Ad Widget

Collapse

Avoiding Sun Exposure is as Deadly as Smoking

Collapse

Announcement

Collapse
No announcement yet.
X
  • Filter
  • Time
  • Show
Clear All
new posts

  • #16
    FWIW, I've read astaxanthin prevents a lot of sun damage in skin; so I'd presume a high antioxidant intake would be protective of both inside and outside of a person.

    Comment


    • #17
      Originally posted by coolrain View Post
      If sunlight is anti-aging, how come those who spend much time outdoors get premature face wrinkles and many unsightly dark sun spots all over their exposed arms and backs? How come, in the same person, the skin that is normally exposed to the sun (such as face & backsides of hands) ages much much faster than the skin that is not? I read that sunlight is responsible for 80% of skin aging. From observation, I agree with that statement.
      Honestly I haven't noticed this at all. Usually I see those that are tanned and in the sun frequently have very healthy looking skin. Guess my observations don't correlate with yours. Maybe like some stated above you are looking at previous or current smokes and/or those with poor other lifestyle factors.
      Last edited by Neckhammer; 06-30-2016, 09:07 AM.

      Comment


      • #18
        Originally posted by ToldUzo View Post
        Probably because there is such a thing as too much sun exposure (plus it depends on the wavelenght). Also many people with wrinkles are/have been smokers which ages the skin badly.
        But too Little sun exposure is bad for health. Gotta find the sweet spot!
        As much as I love to sunbathe, I find that simply laying and baking in the sun produces skin that looks much more potato-ey than I would prefer. But moving, working, gardening, swimming, etc produces a really nice "even tan" that so many people are after, and it doesn't seem to produce so many wrinkles (at least, it doesn't seem to produce so many so quickly) and I wonder if the movement itself produces areas of shade (for your body) that gives your skin a break.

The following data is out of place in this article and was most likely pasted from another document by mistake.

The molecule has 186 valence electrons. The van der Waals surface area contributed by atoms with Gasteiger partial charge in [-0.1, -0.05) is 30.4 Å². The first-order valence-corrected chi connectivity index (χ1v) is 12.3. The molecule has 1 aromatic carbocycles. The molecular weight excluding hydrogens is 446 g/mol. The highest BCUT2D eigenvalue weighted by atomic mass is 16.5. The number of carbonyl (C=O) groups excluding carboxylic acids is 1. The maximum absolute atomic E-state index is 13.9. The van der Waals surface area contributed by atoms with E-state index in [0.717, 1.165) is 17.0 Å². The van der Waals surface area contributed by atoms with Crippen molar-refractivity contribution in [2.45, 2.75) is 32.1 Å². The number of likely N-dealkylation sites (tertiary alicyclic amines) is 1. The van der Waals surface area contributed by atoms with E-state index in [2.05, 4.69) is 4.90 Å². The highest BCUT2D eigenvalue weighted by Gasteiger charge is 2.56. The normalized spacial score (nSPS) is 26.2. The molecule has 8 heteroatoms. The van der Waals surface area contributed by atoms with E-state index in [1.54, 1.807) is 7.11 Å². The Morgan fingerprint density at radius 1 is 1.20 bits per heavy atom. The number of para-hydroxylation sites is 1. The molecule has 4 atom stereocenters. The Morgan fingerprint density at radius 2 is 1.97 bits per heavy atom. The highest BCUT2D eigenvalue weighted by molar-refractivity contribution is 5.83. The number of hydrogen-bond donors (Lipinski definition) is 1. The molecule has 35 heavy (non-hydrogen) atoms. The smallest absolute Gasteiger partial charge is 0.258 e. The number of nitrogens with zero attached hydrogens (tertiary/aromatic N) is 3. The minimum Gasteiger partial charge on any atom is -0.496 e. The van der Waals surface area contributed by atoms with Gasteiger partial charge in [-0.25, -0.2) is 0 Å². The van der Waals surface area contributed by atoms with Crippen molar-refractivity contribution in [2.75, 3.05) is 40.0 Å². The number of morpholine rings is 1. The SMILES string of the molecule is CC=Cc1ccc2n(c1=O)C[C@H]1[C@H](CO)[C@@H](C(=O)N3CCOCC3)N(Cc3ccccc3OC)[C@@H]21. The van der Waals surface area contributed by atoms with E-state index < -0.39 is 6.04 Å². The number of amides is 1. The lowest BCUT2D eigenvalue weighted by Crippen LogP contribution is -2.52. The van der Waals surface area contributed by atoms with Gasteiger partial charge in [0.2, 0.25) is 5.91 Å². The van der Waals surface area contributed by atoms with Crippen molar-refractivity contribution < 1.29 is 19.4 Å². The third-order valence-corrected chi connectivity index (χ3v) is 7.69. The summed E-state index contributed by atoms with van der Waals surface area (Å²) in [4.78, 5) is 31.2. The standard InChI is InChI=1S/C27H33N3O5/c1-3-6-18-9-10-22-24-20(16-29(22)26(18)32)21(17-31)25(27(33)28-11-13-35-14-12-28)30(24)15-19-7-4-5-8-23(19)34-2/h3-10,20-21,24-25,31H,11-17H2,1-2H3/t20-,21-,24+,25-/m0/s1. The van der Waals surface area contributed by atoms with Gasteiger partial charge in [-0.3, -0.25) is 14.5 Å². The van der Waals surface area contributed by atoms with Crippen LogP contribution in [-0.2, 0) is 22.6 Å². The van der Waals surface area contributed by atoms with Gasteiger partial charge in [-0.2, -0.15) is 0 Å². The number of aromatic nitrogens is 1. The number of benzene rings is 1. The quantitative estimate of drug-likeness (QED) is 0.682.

I have no evidence or proof and don't even know if it's true, but it's just my own n=1 that I've noticed in the past few years. I rather enjoy NOT looking like a deep fried leather hand bag

        Comment


        • #19
          Originally posted by Neckhammer View Post
          Honestly I haven't noticed this at all. Usually I see those that are tanned and in the sun frequently have very healthy looking skin. Guess my observations don't correlate with yours. Maybe like some stated above you are looking at previous or current smokes and/or those with poor other lifestyle factors.
          It's like anything, it can be overdone.

          Some years ago for quite awhile my best friend was black. His ex-wife and her sister would not date white men. Had a thing. They listen only to black radio, and laid out in the sun as much as they could. The wanted to look black, too. By age forty their faces were similar to alligator's skin.

          Ironically, if you look at the faces of black women, they age very, very slowly. Remembering that I'm 70, my gf two years ago was black, age 63, and without exaggeration she could have passed for 35. Hardly a white hair, even.

          Comment